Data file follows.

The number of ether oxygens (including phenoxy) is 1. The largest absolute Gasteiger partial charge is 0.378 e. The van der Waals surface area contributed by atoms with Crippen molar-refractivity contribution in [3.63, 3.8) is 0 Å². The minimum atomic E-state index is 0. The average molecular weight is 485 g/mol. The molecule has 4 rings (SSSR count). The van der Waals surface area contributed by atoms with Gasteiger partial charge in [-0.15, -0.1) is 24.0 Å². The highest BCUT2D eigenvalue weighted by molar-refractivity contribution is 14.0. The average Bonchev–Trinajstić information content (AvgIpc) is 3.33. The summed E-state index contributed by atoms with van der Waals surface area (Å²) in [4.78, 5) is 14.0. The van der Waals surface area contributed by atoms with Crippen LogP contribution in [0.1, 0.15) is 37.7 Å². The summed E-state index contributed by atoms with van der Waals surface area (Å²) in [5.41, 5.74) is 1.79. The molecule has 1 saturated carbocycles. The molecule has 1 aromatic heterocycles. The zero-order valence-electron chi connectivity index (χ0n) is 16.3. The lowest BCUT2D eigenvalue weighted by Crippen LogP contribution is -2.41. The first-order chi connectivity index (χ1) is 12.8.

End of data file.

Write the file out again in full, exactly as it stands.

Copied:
The number of ether oxygens (including phenoxy) is 1. The largest absolute Gasteiger partial charge is 0.378 e. The van der Waals surface area contributed by atoms with Crippen molar-refractivity contribution in [3.63, 3.8) is 0 Å². The minimum atomic E-state index is 0. The average molecular weight is 485 g/mol. The molecule has 4 rings (SSSR count). The van der Waals surface area contributed by atoms with Gasteiger partial charge in [-0.15, -0.1) is 24.0 Å². The highest BCUT2D eigenvalue weighted by molar-refractivity contribution is 14.0. The average Bonchev–Trinajstić information content (AvgIpc) is 3.33. The summed E-state index contributed by atoms with van der Waals surface area (Å²) in [4.78, 5) is 14.0. The van der Waals surface area contributed by atoms with Crippen LogP contribution in [0.1, 0.15) is 37.7 Å². The summed E-state index contributed by atoms with van der Waals surface area (Å²) in [5.41, 5.74) is 1.79. The molecule has 1 saturated carbocycles. The molecule has 1 aromatic heterocycles. The zero-order valence-electron chi connectivity index (χ0n) is 16.3. The lowest BCUT2D eigenvalue weighted by Crippen LogP contribution is -2.41. The first-order chi connectivity index (χ1) is 12.8.